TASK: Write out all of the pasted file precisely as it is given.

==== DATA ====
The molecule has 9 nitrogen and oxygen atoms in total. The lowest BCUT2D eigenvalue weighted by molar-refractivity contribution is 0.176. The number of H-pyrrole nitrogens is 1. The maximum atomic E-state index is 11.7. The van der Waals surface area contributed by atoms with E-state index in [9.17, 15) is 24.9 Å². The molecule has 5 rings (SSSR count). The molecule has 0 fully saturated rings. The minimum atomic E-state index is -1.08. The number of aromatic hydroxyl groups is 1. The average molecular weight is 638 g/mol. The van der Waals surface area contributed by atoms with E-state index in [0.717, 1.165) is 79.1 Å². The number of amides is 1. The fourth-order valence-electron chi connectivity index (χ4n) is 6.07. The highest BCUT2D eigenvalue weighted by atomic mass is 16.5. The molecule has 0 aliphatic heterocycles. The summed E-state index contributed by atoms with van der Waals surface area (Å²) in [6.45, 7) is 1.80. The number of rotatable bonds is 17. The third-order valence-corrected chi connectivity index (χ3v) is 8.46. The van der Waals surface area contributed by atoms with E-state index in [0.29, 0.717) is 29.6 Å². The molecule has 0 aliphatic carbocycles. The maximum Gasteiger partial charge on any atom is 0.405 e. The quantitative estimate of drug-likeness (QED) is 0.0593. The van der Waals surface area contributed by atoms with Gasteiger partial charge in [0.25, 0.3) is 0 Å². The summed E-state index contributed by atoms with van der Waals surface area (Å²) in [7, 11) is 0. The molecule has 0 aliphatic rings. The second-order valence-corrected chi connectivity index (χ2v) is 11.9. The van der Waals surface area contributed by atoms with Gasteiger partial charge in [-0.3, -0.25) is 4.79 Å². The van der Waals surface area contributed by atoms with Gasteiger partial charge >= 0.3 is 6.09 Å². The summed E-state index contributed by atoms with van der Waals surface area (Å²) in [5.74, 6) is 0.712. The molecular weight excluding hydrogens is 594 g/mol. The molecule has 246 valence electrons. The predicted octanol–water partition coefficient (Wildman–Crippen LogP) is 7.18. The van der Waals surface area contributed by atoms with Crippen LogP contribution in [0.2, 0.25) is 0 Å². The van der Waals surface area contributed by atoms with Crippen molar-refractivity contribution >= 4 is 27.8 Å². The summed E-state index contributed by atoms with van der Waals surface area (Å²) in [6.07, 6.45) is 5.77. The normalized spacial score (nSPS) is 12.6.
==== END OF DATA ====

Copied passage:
The molecule has 9 nitrogen and oxygen atoms in total. The lowest BCUT2D eigenvalue weighted by molar-refractivity contribution is 0.176. The number of H-pyrrole nitrogens is 1. The maximum atomic E-state index is 11.7. The van der Waals surface area contributed by atoms with E-state index in [9.17, 15) is 24.9 Å². The molecule has 5 rings (SSSR count). The molecule has 0 fully saturated rings. The minimum atomic E-state index is -1.08. The number of aromatic hydroxyl groups is 1. The average molecular weight is 638 g/mol. The van der Waals surface area contributed by atoms with E-state index in [0.717, 1.165) is 79.1 Å². The number of amides is 1. The fourth-order valence-electron chi connectivity index (χ4n) is 6.07. The highest BCUT2D eigenvalue weighted by atomic mass is 16.5. The molecule has 0 aliphatic heterocycles. The summed E-state index contributed by atoms with van der Waals surface area (Å²) in [6.45, 7) is 1.80. The number of rotatable bonds is 17. The third-order valence-corrected chi connectivity index (χ3v) is 8.46. The van der Waals surface area contributed by atoms with E-state index in [0.29, 0.717) is 29.6 Å². The molecule has 0 aliphatic carbocycles. The maximum Gasteiger partial charge on any atom is 0.405 e. The quantitative estimate of drug-likeness (QED) is 0.0593. The van der Waals surface area contributed by atoms with Gasteiger partial charge in [0.25, 0.3) is 0 Å². The summed E-state index contributed by atoms with van der Waals surface area (Å²) in [7, 11) is 0. The molecule has 0 aliphatic rings. The second-order valence-corrected chi connectivity index (χ2v) is 11.9. The van der Waals surface area contributed by atoms with Gasteiger partial charge in [-0.3, -0.25) is 4.79 Å². The van der Waals surface area contributed by atoms with Gasteiger partial charge >= 0.3 is 6.09 Å². The summed E-state index contributed by atoms with van der Waals surface area (Å²) in [5.74, 6) is 0.712. The molecular weight excluding hydrogens is 594 g/mol. The molecule has 246 valence electrons. The predicted octanol–water partition coefficient (Wildman–Crippen LogP) is 7.18. The van der Waals surface area contributed by atoms with Crippen LogP contribution in [0.2, 0.25) is 0 Å². The van der Waals surface area contributed by atoms with Crippen molar-refractivity contribution >= 4 is 27.8 Å². The summed E-state index contributed by atoms with van der Waals surface area (Å²) in [6.07, 6.45) is 5.77. The normalized spacial score (nSPS) is 12.6.